In the United States, more than 1 million surgeries are performed annually to replace worn-out knees and hips, and that number is only expected to grow in the coming years as the population ages. Total knee replacements in the U.S. are expected to increase 673 percent by 2030, yet studies have shown that approximately 30 percent of patients are dissatisfied after conventional surgery.
Thanks to an innovative robotic-arm-assisted technology, Mountain Vista Medical Center in Mesa and St. Luke’s Medical Center in Phoenix are among the first hospitals in the Valley to offer a highly-advanced reconstructive surgery option for total knee and total hip replacements.
“This is changing the way that joint replacement surgeries are performed,” said Dr. Andrew Wellman, a board-certified orthopaedic surgeon on the medical staff at Mountain Vista Medical Center. “Using a virtual 3-D model, we can create a surgical plan for each orthopaedic patient before entering the operating room. During surgery, we can validate that plan and make any necessary adjustments, while guiding a robotic arm to execute that plan.”
The Mako Total Knee application is a knee replacement treatment option designed to relieve the pain caused by joint degeneration due to osteoarthritis. Through CT-based 3-D modeling of bone anatomy, surgeons can identify the implant size, orientation and alignment based on each patient’s unique anatomy. This gives surgeons the opportunity to virtually modify their plans during an operation, and assists in executing bone resections.
After losing her footing while doing the “Twist” in the front row of a Chubby Checker concert, 72-year-old Jerri Boswell learned that not only did she tear her ACL, but she also had early stages of arthritis in her knee that was only going to get worse. The Scottsdale resident recently had a total knee replacement at St. Luke’s Medical Center. “I was initially somewhat concerned about my surgery being done robotically,” said Boswell. “However, the results and recovery were amazing, and were nothing like what I expected after hearing stories from my friends. I didn’t have to take any pain medicine after three days, and had almost complete flexion after just two weeks. ”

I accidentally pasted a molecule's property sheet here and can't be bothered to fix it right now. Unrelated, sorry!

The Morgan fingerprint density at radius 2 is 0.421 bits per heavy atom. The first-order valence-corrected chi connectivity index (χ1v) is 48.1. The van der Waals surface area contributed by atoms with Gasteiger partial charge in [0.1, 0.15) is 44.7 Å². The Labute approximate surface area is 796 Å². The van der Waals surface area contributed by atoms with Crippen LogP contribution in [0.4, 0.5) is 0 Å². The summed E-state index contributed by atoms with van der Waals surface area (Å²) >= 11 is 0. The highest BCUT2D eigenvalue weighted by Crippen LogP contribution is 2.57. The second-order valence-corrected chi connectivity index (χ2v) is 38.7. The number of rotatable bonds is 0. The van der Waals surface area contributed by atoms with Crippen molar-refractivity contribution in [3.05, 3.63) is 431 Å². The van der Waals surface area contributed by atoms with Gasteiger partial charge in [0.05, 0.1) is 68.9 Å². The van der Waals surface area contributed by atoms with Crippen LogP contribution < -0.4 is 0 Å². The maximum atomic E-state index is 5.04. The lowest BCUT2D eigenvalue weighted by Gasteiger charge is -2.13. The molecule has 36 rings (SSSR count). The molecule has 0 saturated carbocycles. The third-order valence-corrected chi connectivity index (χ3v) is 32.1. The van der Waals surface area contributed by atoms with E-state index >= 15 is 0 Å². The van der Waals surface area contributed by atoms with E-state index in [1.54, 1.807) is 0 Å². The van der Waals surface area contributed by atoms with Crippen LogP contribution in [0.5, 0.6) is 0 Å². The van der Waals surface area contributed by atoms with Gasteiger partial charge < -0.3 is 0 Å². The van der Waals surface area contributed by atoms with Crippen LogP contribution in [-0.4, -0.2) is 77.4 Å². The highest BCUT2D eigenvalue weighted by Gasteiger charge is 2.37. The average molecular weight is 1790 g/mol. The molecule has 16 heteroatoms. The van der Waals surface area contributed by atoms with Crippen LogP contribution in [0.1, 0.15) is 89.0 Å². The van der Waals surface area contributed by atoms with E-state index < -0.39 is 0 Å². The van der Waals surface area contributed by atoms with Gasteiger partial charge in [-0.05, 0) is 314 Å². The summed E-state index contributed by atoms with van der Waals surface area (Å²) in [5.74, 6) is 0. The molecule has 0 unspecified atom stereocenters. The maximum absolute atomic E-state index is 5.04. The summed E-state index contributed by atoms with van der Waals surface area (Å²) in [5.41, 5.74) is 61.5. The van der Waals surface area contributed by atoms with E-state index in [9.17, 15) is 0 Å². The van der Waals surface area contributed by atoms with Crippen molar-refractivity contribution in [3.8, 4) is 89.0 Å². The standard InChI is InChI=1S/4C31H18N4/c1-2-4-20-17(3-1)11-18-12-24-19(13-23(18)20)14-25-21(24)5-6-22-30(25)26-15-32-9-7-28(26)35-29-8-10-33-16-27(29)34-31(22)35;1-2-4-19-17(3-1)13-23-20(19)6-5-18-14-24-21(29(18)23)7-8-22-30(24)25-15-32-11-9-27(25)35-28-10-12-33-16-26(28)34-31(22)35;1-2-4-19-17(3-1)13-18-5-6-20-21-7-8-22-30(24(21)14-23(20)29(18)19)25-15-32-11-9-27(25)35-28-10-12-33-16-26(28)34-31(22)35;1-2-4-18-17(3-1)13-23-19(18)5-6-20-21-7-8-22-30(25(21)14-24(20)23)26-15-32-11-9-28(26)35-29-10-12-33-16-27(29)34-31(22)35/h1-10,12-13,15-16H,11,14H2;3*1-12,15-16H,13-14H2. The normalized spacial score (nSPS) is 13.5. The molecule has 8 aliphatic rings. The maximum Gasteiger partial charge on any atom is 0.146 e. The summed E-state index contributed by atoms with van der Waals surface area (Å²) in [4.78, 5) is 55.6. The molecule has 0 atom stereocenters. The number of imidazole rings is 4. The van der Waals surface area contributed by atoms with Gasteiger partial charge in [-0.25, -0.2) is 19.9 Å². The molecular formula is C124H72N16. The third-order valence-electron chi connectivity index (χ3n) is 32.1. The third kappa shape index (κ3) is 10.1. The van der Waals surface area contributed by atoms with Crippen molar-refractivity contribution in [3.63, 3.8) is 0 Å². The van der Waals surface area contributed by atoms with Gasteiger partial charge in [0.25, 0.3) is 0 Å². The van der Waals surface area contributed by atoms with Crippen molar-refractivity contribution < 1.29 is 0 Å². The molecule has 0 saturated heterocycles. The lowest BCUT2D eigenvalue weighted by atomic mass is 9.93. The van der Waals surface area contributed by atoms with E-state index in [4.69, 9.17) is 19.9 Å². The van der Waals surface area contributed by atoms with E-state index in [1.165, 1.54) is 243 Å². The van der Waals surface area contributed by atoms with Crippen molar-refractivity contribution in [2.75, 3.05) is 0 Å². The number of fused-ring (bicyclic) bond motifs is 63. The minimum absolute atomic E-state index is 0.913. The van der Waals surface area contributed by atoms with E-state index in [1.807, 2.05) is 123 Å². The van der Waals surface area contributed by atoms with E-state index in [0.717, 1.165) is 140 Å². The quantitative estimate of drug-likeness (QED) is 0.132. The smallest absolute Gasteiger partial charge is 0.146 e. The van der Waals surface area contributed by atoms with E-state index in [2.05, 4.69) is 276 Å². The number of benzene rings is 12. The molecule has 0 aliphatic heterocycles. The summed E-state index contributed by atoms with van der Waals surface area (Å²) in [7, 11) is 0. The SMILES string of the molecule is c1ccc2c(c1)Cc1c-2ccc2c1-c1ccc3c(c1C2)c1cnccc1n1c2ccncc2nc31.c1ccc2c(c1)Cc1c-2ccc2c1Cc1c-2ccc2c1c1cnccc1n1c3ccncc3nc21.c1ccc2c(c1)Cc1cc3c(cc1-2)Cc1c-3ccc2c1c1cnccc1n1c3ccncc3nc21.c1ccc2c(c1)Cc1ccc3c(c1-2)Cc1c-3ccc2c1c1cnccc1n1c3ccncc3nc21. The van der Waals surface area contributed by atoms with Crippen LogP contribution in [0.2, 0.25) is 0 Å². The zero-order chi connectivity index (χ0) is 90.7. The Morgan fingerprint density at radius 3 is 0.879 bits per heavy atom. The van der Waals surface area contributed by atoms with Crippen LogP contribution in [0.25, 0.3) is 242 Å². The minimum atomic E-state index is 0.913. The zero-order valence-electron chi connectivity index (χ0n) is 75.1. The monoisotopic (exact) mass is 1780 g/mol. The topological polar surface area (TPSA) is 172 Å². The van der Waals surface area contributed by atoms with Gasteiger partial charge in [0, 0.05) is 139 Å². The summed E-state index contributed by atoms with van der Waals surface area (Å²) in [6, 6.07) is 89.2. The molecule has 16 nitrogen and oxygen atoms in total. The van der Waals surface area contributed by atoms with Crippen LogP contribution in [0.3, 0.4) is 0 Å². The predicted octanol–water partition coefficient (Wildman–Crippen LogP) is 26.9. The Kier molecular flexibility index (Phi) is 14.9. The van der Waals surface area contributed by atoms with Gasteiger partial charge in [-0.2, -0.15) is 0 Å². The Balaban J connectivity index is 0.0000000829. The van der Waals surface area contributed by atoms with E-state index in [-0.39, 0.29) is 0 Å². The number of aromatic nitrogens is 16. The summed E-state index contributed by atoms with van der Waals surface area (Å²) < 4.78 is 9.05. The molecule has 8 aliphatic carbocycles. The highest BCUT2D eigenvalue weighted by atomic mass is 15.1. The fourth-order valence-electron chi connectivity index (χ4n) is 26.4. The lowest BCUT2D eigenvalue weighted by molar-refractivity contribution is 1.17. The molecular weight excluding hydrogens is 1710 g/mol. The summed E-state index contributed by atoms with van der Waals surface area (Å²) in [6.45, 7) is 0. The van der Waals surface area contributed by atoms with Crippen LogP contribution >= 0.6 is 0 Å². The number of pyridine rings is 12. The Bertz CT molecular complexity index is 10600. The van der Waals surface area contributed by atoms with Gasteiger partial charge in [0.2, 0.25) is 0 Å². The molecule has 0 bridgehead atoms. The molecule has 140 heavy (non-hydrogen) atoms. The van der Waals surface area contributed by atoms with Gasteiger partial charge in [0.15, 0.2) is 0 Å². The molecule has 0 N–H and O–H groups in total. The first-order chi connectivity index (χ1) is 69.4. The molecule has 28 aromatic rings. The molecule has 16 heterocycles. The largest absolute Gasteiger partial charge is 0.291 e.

Using a robotic arm in surgeries appears to be here to stay due to the multiple benefits to surgeons and patients. “Each patient receives a personalized surgical experience based on their specific diagnosis and anatomy, bringing a high level of accuracy and predictability to the procedure,” said Dr. Brandon Gough, an orthopaedic surgeon on the medical staff at St. Luke’s Medical Center. “The combination of these features has the potential to lead to better outcomes and higher patient satisfaction rates.”
The Mako Total Hip application is a treatment option for adults who suffer from degenerative joint disease of the hip. During surgery, the surgeon guides the robotic arm during bone preparation to prepare the hip socket and position the implant according to a pre-determined surgical plan. In cadaveric studies, Mako total hip replacement has been shown to be four times more accurate and reproducible than manual total hip replacement procedures.
Forty-eight-year-old James Gounaris, a Laveen resident, was the first patient to have a total hip replacement using the Mako Total Hip procedure at Mountain Vista Medical Center. He only had a two-day hospital stay. Today he’s walking a mile to his local gym to work out.
“The day I returned home, I was able to walk up the 18 stairs of my two-story home with little-to-no assistance,” said Gounaris. “Of course, I was on bed rest for a few days, but what really surprised me was that I was never on any type of pain medication at the hospital, or even once I returned home – not even Advil. All I needed was ice packs for the pain, which I thought was rather remarkable. I’m looking forward to getting back into the outdoor activities I enjoy, like mountain biking, road cycling, running and hiking.”